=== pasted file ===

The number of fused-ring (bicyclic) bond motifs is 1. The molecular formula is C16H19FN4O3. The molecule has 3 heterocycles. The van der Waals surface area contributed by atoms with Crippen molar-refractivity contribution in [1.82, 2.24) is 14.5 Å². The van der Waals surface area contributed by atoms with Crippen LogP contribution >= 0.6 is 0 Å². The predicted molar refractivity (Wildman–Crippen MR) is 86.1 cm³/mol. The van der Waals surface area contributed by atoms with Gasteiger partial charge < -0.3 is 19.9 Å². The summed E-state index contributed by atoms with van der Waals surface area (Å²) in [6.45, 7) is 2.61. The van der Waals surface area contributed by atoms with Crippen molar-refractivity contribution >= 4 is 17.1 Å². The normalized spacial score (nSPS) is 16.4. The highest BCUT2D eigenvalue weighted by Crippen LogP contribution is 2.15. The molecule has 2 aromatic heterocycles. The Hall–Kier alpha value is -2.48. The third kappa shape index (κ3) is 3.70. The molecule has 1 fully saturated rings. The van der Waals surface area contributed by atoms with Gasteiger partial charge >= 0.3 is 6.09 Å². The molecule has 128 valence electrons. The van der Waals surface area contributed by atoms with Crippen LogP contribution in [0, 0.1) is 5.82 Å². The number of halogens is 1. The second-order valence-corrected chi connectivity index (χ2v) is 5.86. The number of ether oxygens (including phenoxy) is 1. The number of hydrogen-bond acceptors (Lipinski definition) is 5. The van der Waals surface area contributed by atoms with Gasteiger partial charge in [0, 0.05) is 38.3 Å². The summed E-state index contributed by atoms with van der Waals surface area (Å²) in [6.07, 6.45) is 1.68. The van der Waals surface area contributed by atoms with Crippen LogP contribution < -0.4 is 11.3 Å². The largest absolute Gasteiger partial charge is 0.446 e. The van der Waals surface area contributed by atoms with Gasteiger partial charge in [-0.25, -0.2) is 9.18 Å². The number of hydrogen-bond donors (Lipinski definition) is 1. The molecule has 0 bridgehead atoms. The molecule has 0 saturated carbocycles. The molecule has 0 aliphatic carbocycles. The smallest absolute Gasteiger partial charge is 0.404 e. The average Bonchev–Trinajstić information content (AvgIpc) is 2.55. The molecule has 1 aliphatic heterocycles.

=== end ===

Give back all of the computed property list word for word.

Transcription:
The number of fused-ring (bicyclic) bond motifs is 1. The molecular formula is C16H19FN4O3. The molecule has 3 heterocycles. The van der Waals surface area contributed by atoms with Crippen molar-refractivity contribution in [1.82, 2.24) is 14.5 Å². The van der Waals surface area contributed by atoms with Crippen LogP contribution >= 0.6 is 0 Å². The predicted molar refractivity (Wildman–Crippen MR) is 86.1 cm³/mol. The van der Waals surface area contributed by atoms with Gasteiger partial charge < -0.3 is 19.9 Å². The summed E-state index contributed by atoms with van der Waals surface area (Å²) in [6.45, 7) is 2.61. The van der Waals surface area contributed by atoms with Crippen molar-refractivity contribution >= 4 is 17.1 Å². The normalized spacial score (nSPS) is 16.4. The highest BCUT2D eigenvalue weighted by Crippen LogP contribution is 2.15. The molecule has 2 aromatic heterocycles. The Hall–Kier alpha value is -2.48. The third kappa shape index (κ3) is 3.70. The molecule has 1 fully saturated rings. The van der Waals surface area contributed by atoms with Gasteiger partial charge >= 0.3 is 6.09 Å². The molecule has 128 valence electrons. The van der Waals surface area contributed by atoms with Crippen LogP contribution in [0, 0.1) is 5.82 Å². The number of halogens is 1. The second-order valence-corrected chi connectivity index (χ2v) is 5.86. The number of ether oxygens (including phenoxy) is 1. The number of hydrogen-bond acceptors (Lipinski definition) is 5. The van der Waals surface area contributed by atoms with Gasteiger partial charge in [0, 0.05) is 38.3 Å². The summed E-state index contributed by atoms with van der Waals surface area (Å²) in [6.07, 6.45) is 1.68. The van der Waals surface area contributed by atoms with Crippen LogP contribution < -0.4 is 11.3 Å². The largest absolute Gasteiger partial charge is 0.446 e. The van der Waals surface area contributed by atoms with Gasteiger partial charge in [-0.25, -0.2) is 9.18 Å². The number of hydrogen-bond donors (Lipinski definition) is 1. The molecule has 0 bridgehead atoms. The molecule has 0 saturated carbocycles. The molecule has 0 aliphatic carbocycles. The smallest absolute Gasteiger partial charge is 0.404 e. The average Bonchev–Trinajstić information content (AvgIpc) is 2.55. The molecule has 1 aliphatic heterocycles.